Our city’s population is growing and the value being placed on our environment is high. Through this project we are also exploring ways to reduce our wastewater before it goes into the wastewater network for treatment.
These will form part of all options as they are developed and refined. We are also looking at new ways to manage, move, and treat our wastewater.
We’ve taken some steps already – for example, Council’s recent Pressure Sewer Policy will require pressure sewer systems to be used in areas that would be difficult to service with a conventional gravity sewer system, to minimise the risk and level of stormwater entry to the wastewater system.
In addition to Nature Calls, Council is also implementing a range of other waste minimisation programmes and education initiatives about ways to reduce wastewater flow and contamination loads in the wastewater discharges produced by the city.
All options would meet environmental and public health standards
We’re confident that all of the options we’re proposing would protect public health.
We’ll also ensure that any treatment method and discharge meets environmental regulations.
We’re working with some of the best environmental scientists and engineers to inform us how best to achieve these targets. These targets include eco-system impact, water quality, and organisms that live in water or on land.
The impact of legislative changes
When Nature Calls began in 2017 the legislation and policy framework was different from what we are facing now. Major decisions have been made at government level that have the potential to impact significantly on the delivery of Nature Calls. Currently we are working ahead of these major changes being implemented, however we are required to consider them as we progress to lodging the Resource Consent and Assessment of Environmental Effects.
The following paragraphs outline the relevant legislative changes and the impact they will have on this project.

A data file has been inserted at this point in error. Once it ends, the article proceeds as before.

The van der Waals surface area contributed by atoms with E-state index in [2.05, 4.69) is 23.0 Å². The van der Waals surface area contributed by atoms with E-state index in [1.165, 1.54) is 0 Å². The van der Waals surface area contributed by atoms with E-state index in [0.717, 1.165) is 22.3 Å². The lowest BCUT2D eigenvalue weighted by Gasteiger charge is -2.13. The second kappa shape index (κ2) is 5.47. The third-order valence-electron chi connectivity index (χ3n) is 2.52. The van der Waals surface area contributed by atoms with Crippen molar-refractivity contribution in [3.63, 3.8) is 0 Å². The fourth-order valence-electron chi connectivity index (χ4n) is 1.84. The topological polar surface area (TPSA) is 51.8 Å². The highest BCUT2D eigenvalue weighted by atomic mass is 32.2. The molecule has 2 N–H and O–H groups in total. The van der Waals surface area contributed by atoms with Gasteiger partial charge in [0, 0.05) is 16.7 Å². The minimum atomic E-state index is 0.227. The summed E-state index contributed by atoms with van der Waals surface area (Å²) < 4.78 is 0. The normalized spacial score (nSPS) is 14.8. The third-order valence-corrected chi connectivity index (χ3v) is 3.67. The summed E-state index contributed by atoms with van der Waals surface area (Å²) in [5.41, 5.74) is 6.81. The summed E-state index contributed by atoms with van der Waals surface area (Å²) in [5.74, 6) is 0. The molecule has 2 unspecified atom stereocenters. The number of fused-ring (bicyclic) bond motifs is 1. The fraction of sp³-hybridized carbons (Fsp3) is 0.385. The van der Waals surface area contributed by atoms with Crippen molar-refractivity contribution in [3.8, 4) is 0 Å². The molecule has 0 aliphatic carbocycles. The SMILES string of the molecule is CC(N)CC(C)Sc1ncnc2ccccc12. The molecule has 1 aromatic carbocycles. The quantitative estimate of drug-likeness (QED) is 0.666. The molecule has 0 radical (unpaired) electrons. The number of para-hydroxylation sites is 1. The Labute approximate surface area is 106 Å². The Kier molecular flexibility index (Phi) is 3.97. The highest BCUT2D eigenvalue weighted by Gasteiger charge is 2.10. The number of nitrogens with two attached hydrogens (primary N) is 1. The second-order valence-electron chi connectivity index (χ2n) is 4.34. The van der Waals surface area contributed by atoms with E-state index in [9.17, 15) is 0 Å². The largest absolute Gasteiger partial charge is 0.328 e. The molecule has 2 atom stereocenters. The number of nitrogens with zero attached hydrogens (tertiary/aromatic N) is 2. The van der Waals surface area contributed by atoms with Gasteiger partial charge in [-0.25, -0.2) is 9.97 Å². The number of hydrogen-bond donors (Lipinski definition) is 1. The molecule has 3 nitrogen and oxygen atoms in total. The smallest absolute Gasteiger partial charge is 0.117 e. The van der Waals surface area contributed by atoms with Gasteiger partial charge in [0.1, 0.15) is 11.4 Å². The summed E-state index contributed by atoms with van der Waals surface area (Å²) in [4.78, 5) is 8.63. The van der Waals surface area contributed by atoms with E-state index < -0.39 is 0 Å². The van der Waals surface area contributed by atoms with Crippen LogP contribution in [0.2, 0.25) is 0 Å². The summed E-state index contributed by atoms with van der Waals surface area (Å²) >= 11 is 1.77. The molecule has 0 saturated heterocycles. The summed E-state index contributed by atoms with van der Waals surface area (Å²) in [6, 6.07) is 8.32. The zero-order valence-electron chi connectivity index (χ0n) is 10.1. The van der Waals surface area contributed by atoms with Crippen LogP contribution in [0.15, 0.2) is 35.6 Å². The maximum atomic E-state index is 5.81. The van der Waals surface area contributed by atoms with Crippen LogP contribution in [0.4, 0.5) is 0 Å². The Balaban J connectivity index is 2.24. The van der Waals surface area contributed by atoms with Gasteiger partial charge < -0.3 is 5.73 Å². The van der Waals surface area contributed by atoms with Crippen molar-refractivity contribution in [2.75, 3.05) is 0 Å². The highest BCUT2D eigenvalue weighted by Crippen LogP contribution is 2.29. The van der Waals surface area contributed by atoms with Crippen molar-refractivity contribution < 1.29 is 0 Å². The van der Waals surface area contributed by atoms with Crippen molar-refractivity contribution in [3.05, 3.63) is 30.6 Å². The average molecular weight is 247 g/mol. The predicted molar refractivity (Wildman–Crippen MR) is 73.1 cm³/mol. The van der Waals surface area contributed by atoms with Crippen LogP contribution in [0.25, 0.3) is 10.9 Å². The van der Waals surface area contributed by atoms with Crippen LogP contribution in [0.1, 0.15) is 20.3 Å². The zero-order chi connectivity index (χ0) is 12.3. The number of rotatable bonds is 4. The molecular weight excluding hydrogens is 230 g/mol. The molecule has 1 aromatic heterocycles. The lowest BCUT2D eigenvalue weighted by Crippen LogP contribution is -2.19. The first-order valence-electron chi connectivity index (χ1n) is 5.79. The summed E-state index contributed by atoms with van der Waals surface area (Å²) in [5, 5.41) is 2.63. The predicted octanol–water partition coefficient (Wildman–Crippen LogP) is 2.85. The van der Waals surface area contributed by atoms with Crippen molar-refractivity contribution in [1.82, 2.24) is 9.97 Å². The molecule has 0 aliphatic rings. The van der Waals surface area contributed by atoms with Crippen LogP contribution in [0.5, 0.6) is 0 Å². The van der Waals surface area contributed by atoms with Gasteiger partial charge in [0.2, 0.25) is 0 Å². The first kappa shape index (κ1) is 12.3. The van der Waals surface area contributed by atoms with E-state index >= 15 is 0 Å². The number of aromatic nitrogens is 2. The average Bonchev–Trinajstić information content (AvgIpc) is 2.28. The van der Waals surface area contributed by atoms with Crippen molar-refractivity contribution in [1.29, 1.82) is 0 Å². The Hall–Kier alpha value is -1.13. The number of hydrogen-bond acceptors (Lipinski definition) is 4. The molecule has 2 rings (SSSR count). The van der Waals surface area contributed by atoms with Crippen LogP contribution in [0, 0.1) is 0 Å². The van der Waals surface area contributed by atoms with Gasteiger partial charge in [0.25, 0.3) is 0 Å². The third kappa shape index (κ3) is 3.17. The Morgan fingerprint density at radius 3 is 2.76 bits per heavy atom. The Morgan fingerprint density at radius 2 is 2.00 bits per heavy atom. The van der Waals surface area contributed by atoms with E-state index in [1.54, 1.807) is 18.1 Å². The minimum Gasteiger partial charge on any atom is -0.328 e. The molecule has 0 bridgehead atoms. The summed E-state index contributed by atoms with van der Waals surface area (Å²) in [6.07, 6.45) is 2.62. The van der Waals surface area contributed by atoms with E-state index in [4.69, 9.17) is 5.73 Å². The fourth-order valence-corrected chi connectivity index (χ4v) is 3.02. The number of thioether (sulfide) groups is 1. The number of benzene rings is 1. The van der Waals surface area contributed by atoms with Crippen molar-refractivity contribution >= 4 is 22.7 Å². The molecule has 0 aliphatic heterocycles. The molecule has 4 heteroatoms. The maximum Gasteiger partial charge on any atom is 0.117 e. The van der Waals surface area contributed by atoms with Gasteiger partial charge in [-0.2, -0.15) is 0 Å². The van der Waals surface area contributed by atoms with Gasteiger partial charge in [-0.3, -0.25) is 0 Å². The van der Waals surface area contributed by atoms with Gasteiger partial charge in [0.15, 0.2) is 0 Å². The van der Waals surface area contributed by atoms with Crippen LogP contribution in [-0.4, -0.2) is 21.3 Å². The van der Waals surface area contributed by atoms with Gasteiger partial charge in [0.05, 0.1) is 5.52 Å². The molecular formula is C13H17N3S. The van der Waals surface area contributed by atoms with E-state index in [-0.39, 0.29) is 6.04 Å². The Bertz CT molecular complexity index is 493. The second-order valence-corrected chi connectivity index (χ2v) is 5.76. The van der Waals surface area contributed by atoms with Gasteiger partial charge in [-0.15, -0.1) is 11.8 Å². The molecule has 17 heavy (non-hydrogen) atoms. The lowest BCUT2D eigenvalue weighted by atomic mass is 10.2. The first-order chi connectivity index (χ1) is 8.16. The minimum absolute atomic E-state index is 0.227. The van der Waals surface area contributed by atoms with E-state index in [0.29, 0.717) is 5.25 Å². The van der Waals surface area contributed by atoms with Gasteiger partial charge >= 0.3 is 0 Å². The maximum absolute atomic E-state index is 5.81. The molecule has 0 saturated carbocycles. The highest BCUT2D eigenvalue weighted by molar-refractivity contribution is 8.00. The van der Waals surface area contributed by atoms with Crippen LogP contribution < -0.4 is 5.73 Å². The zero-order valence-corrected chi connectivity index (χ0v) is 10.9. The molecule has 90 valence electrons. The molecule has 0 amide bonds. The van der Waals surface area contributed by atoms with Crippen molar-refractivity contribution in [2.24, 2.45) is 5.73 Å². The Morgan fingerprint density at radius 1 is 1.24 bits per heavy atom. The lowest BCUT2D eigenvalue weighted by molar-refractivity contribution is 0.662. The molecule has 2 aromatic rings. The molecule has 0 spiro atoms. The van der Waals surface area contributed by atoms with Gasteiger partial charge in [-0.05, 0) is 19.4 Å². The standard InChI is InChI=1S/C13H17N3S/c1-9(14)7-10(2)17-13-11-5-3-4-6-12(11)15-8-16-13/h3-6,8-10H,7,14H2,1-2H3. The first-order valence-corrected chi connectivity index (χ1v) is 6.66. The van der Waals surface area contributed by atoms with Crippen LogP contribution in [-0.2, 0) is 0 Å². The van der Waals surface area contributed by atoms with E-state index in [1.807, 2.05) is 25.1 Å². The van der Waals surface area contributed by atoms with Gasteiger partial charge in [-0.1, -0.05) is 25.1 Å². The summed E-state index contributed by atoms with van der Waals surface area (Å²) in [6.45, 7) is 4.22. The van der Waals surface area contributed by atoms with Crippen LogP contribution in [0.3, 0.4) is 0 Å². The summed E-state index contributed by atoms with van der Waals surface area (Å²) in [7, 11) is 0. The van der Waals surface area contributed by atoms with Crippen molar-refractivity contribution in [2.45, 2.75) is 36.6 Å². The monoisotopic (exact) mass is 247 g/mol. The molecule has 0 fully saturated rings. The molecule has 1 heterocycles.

In mid-2017, government commenced a review of how to improve the regulation and supply arrangements for drinking water, wastewater and stormwater (three waters). Our Council has been working with Government throughout this process. BY 2025, it is likely the Council will no longer be responsible for the delivery of the three waters. However Council is still required to continue with the Nature Calls project until these changes are implemented. National updates on the Three Waters Bill are available at dia.govt.nz.
A new National Policy Statement for Freshwater Management came into effect on 3 September 2020. The policy statement will require Council to give greater consideration to improving water quality and giving effect to Te Mana o te Wai. The policy statement must be implemented through the One Plan by 2024.
Te Mana o te Wai is a concept that refers to the fundamental importance of water and recognises that protecting the health of freshwater protects the health and wellbeing of the wider environment, and protects the mauri of the wai (water). Te Mana o te Wai is about restoring and preserving the balance between the water, the wider environment, and the community.
Highly relevant to Nature Calls is the requirement for Councils to manage periphyton (growth attached to underwater surfaces) in rivers as a compulsory attribute, to achieve ecosystem health. Managing periphyton growth is a requirement of our current consent and is included in the rules of the One Plan. The policy statement will introduce more stringent regulations and criteria than currently in place in the One Plan.
Under the Resource Management Act, Horizons Regional Council has established “The One Plan” to give effect to the requirements of the RMA in its region. The One Plan is the planning regulatory document Nature Calls will be assessed under.
All of our options will require a resource consent under One Plan. This resource consent assesses the activity against the relevant objectives, policies and rules for discharging treated wastewater to either land, ocean or surface water specified in the One Plan.
When assessing options under the One Plan we will have to show how the option meets or improves on the criteria set in the One Plan.
Resource Management Act
Following a comprehensive review of the resource management system, which was released last year, the government confirmed the RMA would be replaced with three new Acts:
- Natural and Built Environment Act
- Strategic Planning Act
- Climate Change Adaptation Act.
It is intended that all three pieces of legislation are passed by the end of 2022.
As our application for Nature Calls will be lodged before the new legislation is in place, the resource consent will be assessed under the existing RMA.
A consent could be in place for up to 35 years.